“There are real issues, and I believe there needs to be more substantive talk about what occurred rather than ‘Will he?’ or ‘Won’t he?’ in terms of a concession,” Morrisey said.

“I think our society will benefit – and the American people will grow more confident – from greater predictability and certainty that will come from allowing this process to play out. There needs to be transparency and clarity on all of these issues, so that people can look and say, ‘This is why these things happen, seem improbable or do not seem correct.’ I think President Trump and his team are right to get to the bottom of all of these issues.”

Warner spokesman Mike Queen also responded at length in a phone interview, discussing the election in terms of Warner’s election security measures for West Virginia.

There are two types of security, Queen said: cybersecurity and election fraud or voter fraud.

Cybersecurity deals with electronic attacks on election systems and software. In 2018, The Dominion Post reported on Warner’s involvement in this on the national level as part of the Elections Assistance Commission Government Coordinating Council, and his training of county clerks in cybersecurity.

Election fraud or voter fraud, Queen said, deals with manual manipulation of absentee ballots, vote-by-mail-only programs and such.

“The most secure way to cast a ballot is at a polling location, in person, managed by both major parties, where trained poll workers guarantee every citizen the right to vote a secret ballot,” he said.

Moving beyond that poses additional security concerns. West Virginia is the only state that has e-voting for military and oversees citizens and for residents with severe mobility disabilities, he said, and that brings heightend awareness of hacking and manipulation. “We know that but we prepare for it.”

While they don’t know what Trump knows or what he’s thinking, the secretary’s office believes that when Trump talks about voter fraud, he’s referring to taking the voting process out of a secure environment where an individual secret-ballot vote is more at risk and opportunities for fraud increase.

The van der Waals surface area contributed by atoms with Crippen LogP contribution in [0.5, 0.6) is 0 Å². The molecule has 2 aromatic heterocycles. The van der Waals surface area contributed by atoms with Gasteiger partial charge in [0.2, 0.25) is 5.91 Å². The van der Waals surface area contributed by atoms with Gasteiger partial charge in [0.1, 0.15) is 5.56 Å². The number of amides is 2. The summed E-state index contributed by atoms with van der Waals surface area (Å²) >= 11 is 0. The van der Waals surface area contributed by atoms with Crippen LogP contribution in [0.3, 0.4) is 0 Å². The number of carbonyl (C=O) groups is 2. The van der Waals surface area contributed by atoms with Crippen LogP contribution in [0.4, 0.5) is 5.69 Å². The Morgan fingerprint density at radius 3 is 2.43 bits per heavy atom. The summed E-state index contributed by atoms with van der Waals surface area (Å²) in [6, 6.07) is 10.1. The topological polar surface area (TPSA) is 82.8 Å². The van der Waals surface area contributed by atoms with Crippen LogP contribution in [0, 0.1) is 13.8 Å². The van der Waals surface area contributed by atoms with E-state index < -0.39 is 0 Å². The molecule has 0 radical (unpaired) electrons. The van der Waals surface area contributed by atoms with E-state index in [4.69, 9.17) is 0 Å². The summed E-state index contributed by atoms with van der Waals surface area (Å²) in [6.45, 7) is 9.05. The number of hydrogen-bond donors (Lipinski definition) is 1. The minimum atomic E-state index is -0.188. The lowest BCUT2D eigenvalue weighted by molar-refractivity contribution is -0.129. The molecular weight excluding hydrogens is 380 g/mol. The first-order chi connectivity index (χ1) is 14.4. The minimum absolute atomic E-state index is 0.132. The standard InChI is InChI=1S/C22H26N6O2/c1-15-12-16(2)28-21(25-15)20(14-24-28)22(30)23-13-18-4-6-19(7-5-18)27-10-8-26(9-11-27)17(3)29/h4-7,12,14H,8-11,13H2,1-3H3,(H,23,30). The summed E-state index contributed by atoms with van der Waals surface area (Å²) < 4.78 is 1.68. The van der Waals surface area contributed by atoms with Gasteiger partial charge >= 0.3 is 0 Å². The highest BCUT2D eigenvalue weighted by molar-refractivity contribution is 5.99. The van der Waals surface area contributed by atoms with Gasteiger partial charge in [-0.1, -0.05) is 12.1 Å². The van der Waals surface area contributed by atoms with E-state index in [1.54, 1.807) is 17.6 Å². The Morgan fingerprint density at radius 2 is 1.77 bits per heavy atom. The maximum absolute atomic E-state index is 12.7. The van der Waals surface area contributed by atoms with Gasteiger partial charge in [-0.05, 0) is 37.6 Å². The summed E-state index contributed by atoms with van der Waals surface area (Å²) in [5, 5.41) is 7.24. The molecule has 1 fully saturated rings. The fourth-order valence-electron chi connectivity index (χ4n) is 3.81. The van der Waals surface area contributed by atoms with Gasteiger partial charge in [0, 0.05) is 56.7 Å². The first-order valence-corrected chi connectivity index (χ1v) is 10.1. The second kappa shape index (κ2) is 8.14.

In any election before this year’s, Queen said, West Virginia had fewer than 7,000 ballots cast in any election in the last 22 years. The June primary saw 262,000 absentee ballots requested. That required the office to work closer with county clerks on training and other matters.

Warner initiated the West Virginia Election Fraud Task Force to deal with the challenges posed by the pandemic, Queen said. Delaying the primary to June allowed time for officials to prepare and for the office to educate the public on absentee voting.

Notably, Queen said, out of the 262,000 requested ballots, 37,400 never came back to the clerks. That’s not evidence of fraud but it prompts the question of why they didn’t come back and why those people chose not to participate. And West Virginia is a small state relative to those dealing with election challenges.

If Trump conceded now, Queen said, states would not have the chance to do recounts and look at computer glitches and other errors. The delays don’t mean any results will be overturned, but they allow the states closely examine their processes, their technology, the chain of custody of ballots and such things.

“These are all learning opportunities for the rest of us,” he said. “Our focus has to be on the successful canvasing in each county right now. That’s what will uncover any kind of problems we may have in West Virginia.”